As far as I know, the temples are no longer used for study, but as a remembrance of Confucius’ teachings and admiration for the temple’s architecture. While we visited, traditional Chinese music was playing from mysterious loud speakers, making the environment “soothing” and “Confucian-esque.” This is a common strategy for tourism sites–setting the mood by music. Does the music hurt or add to the atmosphere?

Intricate Paintings Painted on Gate’s Walls (looking up at a bird)

Glazed Gate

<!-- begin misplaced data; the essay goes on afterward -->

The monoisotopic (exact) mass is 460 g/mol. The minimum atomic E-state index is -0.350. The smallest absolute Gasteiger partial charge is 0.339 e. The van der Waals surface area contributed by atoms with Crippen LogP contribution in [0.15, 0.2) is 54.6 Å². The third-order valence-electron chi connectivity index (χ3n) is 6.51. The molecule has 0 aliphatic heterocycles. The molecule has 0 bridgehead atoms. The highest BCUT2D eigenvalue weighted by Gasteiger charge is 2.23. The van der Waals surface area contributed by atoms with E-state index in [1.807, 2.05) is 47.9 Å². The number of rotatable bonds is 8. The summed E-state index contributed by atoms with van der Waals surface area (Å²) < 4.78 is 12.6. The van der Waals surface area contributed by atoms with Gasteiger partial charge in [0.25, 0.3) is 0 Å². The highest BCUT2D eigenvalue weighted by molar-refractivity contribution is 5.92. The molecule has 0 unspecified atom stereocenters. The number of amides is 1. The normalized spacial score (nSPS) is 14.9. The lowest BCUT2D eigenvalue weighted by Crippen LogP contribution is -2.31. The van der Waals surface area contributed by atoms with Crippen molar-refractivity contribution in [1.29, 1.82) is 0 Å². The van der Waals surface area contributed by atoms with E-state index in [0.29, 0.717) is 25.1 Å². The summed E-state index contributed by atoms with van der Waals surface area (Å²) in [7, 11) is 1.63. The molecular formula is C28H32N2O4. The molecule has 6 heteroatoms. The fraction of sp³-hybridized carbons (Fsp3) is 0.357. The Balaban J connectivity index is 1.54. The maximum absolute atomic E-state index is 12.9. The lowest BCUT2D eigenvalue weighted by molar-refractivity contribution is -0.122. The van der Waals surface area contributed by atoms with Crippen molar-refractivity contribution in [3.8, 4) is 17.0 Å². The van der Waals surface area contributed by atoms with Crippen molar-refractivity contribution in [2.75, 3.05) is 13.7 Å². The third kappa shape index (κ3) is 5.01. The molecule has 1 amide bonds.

The temple also had a Heilongjiang Ethnic Minority Museum within one of its temples. I thought the combination of the two (Confucian Temple and Minority Museum) was unexpected, but they do share the same purpose: cultural preservation. They just harness two aspects of culture–religion and local customs & identity. I will most likely go back to the museum to analyze the display’s design and language. I was not expecting to find research here! What a beautiful place…